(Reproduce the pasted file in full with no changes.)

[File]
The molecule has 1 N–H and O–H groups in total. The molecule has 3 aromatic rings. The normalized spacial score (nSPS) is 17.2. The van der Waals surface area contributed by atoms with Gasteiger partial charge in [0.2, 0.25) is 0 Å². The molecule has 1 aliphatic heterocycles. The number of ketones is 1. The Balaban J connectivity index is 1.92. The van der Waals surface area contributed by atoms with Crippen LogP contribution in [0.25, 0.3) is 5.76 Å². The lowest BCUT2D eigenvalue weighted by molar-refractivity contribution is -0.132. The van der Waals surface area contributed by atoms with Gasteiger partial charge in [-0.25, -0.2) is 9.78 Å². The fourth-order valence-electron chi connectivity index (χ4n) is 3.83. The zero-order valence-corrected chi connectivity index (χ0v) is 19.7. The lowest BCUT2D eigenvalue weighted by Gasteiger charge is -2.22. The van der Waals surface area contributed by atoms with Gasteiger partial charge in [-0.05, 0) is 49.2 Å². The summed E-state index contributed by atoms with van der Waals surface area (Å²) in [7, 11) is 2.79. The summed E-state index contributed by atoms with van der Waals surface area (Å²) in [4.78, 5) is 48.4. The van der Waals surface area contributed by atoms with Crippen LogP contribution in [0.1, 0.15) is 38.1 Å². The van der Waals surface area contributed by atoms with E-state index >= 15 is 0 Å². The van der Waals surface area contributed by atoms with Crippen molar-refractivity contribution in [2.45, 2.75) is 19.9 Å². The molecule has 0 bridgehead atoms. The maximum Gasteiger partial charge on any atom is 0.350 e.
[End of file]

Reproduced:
The molecule has 1 N–H and O–H groups in total. The molecule has 3 aromatic rings. The normalized spacial score (nSPS) is 17.2. The van der Waals surface area contributed by atoms with Gasteiger partial charge in [0.2, 0.25) is 0 Å². The molecule has 1 aliphatic heterocycles. The number of ketones is 1. The Balaban J connectivity index is 1.92. The van der Waals surface area contributed by atoms with Crippen LogP contribution in [0.25, 0.3) is 5.76 Å². The lowest BCUT2D eigenvalue weighted by molar-refractivity contribution is -0.132. The van der Waals surface area contributed by atoms with Gasteiger partial charge in [-0.25, -0.2) is 9.78 Å². The fourth-order valence-electron chi connectivity index (χ4n) is 3.83. The zero-order valence-corrected chi connectivity index (χ0v) is 19.7. The lowest BCUT2D eigenvalue weighted by Gasteiger charge is -2.22. The van der Waals surface area contributed by atoms with Gasteiger partial charge in [-0.05, 0) is 49.2 Å². The summed E-state index contributed by atoms with van der Waals surface area (Å²) in [7, 11) is 2.79. The summed E-state index contributed by atoms with van der Waals surface area (Å²) in [4.78, 5) is 48.4. The van der Waals surface area contributed by atoms with Crippen LogP contribution in [0.1, 0.15) is 38.1 Å². The van der Waals surface area contributed by atoms with E-state index >= 15 is 0 Å². The van der Waals surface area contributed by atoms with Crippen molar-refractivity contribution in [2.45, 2.75) is 19.9 Å². The molecule has 0 bridgehead atoms. The maximum Gasteiger partial charge on any atom is 0.350 e.